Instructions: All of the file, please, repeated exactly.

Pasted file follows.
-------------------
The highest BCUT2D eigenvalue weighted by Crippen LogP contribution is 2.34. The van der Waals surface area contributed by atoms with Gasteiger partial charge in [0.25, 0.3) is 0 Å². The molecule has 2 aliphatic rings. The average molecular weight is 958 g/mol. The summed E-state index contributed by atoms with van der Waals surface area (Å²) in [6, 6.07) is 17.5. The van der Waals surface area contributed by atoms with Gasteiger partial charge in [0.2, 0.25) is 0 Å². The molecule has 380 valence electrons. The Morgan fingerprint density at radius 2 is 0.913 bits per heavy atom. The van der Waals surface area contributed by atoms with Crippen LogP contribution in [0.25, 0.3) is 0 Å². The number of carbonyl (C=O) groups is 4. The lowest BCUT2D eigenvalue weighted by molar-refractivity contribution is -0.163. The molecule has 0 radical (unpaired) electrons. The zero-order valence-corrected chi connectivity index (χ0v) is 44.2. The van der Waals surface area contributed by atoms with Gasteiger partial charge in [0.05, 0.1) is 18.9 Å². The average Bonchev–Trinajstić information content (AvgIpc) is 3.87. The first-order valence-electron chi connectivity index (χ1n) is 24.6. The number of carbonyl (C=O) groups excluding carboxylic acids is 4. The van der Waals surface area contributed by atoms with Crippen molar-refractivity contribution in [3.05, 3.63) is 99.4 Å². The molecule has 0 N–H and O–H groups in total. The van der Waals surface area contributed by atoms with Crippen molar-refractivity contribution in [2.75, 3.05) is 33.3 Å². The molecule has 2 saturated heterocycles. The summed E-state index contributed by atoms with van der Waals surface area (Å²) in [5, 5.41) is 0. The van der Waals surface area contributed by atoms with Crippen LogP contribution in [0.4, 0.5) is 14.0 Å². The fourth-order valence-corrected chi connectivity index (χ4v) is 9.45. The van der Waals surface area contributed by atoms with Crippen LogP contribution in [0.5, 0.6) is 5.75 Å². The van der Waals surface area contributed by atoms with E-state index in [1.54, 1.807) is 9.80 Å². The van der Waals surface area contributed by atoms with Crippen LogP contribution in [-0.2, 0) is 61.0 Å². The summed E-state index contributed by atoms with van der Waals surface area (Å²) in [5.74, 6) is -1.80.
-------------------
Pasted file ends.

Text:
The highest BCUT2D eigenvalue weighted by Crippen LogP contribution is 2.34. The van der Waals surface area contributed by atoms with Gasteiger partial charge in [0.25, 0.3) is 0 Å². The molecule has 2 aliphatic rings. The average molecular weight is 958 g/mol. The summed E-state index contributed by atoms with van der Waals surface area (Å²) in [6, 6.07) is 17.5. The van der Waals surface area contributed by atoms with Gasteiger partial charge in [0.2, 0.25) is 0 Å². The molecule has 380 valence electrons. The Morgan fingerprint density at radius 2 is 0.913 bits per heavy atom. The van der Waals surface area contributed by atoms with Crippen LogP contribution in [0.25, 0.3) is 0 Å². The number of carbonyl (C=O) groups is 4. The lowest BCUT2D eigenvalue weighted by molar-refractivity contribution is -0.163. The molecule has 0 radical (unpaired) electrons. The zero-order valence-corrected chi connectivity index (χ0v) is 44.2. The van der Waals surface area contributed by atoms with Gasteiger partial charge in [0.05, 0.1) is 18.9 Å². The average Bonchev–Trinajstić information content (AvgIpc) is 3.87. The first-order valence-electron chi connectivity index (χ1n) is 24.6. The number of carbonyl (C=O) groups excluding carboxylic acids is 4. The van der Waals surface area contributed by atoms with Crippen molar-refractivity contribution in [3.05, 3.63) is 99.4 Å². The molecule has 0 N–H and O–H groups in total. The van der Waals surface area contributed by atoms with Crippen molar-refractivity contribution in [2.75, 3.05) is 33.3 Å². The molecule has 2 saturated heterocycles. The summed E-state index contributed by atoms with van der Waals surface area (Å²) in [5, 5.41) is 0. The van der Waals surface area contributed by atoms with Crippen LogP contribution in [0.4, 0.5) is 14.0 Å². The fourth-order valence-corrected chi connectivity index (χ4v) is 9.45. The van der Waals surface area contributed by atoms with Crippen LogP contribution in [0.5, 0.6) is 5.75 Å². The van der Waals surface area contributed by atoms with E-state index in [1.54, 1.807) is 9.80 Å². The van der Waals surface area contributed by atoms with Crippen LogP contribution in [-0.2, 0) is 61.0 Å². The summed E-state index contributed by atoms with van der Waals surface area (Å²) in [5.74, 6) is -1.80.